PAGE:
2. apply the core language and key concepts of the anthropology of globalisation to real life case studies, thus producing a critical analysis of practices and discourses of globalisation and development;
  3. identify and debate the ethical issues around our participation in practices of globalisation that act to produce extreme forms of social, economic and environmental inequality and exploitation, and identify ways of being better "global citizens"; and
  4. interact and work with peers on team based activities in a productive and mutually supportive way.

Staff Feedback

Students will be given feedback in the following forms in this course:

  • written comments
  • verbal comments
  • feedback to whole class, groups, individuals, focus group etc

Student Feedback

ANU is committed to the demonstration of educational excellence and regularly seeks feedback from students. Students are encouraged to offer feedback directly to their Course Convener or through their College and Course representatives (if applicable). The feedback given in these surveys is anonymous and provides the Colleges, University Education Committee and Academic Board with opportunities to recognise excellent teaching, and opportunities for improvement. The Surveys and Evaluation website provides more information on student surveys at ANU and reports on the feedback provided on ANU courses.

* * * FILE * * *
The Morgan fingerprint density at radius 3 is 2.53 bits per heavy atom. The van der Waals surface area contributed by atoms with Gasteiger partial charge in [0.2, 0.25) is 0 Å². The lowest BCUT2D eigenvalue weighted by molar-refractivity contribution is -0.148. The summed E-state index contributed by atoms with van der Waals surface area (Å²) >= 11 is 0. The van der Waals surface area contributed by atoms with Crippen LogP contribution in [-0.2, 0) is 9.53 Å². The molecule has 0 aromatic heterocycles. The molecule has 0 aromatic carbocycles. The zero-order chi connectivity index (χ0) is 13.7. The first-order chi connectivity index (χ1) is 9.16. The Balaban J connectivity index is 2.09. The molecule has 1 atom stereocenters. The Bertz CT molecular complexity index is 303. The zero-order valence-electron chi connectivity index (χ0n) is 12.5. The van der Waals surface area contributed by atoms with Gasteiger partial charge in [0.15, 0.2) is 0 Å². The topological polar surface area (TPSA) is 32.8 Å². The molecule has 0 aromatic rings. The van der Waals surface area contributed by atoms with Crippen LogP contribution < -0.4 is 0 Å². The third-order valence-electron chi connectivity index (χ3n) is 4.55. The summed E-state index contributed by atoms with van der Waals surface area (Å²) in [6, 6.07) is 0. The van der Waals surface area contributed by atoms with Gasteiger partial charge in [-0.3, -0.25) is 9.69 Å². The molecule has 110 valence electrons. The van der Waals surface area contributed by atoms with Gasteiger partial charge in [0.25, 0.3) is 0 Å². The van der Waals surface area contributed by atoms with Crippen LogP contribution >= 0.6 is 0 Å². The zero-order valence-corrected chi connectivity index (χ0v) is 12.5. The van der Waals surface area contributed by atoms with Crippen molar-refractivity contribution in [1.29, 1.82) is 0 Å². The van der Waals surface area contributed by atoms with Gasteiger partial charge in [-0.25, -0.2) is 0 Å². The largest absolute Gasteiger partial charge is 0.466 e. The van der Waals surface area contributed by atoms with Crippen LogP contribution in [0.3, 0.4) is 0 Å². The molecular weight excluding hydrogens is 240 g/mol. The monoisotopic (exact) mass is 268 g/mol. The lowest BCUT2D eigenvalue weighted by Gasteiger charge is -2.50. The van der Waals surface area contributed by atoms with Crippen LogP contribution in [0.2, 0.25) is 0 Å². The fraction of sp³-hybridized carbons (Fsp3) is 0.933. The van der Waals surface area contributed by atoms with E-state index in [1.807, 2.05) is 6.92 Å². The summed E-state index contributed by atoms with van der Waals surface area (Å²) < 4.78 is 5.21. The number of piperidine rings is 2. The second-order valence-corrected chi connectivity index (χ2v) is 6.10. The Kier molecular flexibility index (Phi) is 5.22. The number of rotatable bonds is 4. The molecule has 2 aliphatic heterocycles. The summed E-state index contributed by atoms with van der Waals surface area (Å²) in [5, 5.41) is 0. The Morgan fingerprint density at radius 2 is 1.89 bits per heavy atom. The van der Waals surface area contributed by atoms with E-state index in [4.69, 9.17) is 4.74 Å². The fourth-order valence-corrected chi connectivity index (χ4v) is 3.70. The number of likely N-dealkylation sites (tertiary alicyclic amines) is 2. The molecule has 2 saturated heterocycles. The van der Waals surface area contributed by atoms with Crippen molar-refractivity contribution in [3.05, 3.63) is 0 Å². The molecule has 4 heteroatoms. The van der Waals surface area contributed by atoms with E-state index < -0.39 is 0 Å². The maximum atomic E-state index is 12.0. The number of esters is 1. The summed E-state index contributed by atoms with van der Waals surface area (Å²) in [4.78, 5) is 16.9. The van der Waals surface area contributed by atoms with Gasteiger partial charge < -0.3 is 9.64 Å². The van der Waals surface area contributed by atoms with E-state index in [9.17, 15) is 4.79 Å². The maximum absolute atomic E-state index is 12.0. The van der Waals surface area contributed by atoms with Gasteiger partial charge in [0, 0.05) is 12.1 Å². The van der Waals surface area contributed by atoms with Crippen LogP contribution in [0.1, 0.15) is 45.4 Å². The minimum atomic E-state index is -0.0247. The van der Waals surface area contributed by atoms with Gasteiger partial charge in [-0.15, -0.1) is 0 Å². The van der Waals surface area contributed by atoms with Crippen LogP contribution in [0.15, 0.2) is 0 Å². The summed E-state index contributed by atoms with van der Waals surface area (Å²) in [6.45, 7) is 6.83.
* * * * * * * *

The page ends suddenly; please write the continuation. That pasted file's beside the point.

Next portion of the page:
Class Schedule

Week/Session Summary of Activities Assessment
1 Introduction
2 Disembedding: From McDonaldisation to Glocalisation Lecturer: Ashley Carruthers Case study: McDonald's opens in Beijing Keywords: Cultural globalisation, McDonaldisation, localisation, glocalisation, authenticity, hybridity
3 Mixing: World Musics Lecturer: Sverre Molland Case study: Django Reinhardt and Gypsy Jazz Keywords: creolization, hybridity, racial and ethnic essentialism, invention of tradition Assessment: 500 word response essay or equivalent
4 Mobilities I: Tourism Lecturer: Ashley Carruthers Case Study: Tourism in Hoi An, Vietnam.= Key Words: Mobility, authenticity, the tourist gaze, panopticism, commodification, staged authenticity, emergent authenticity, false back region Assessment: 500 word response essay or equivalent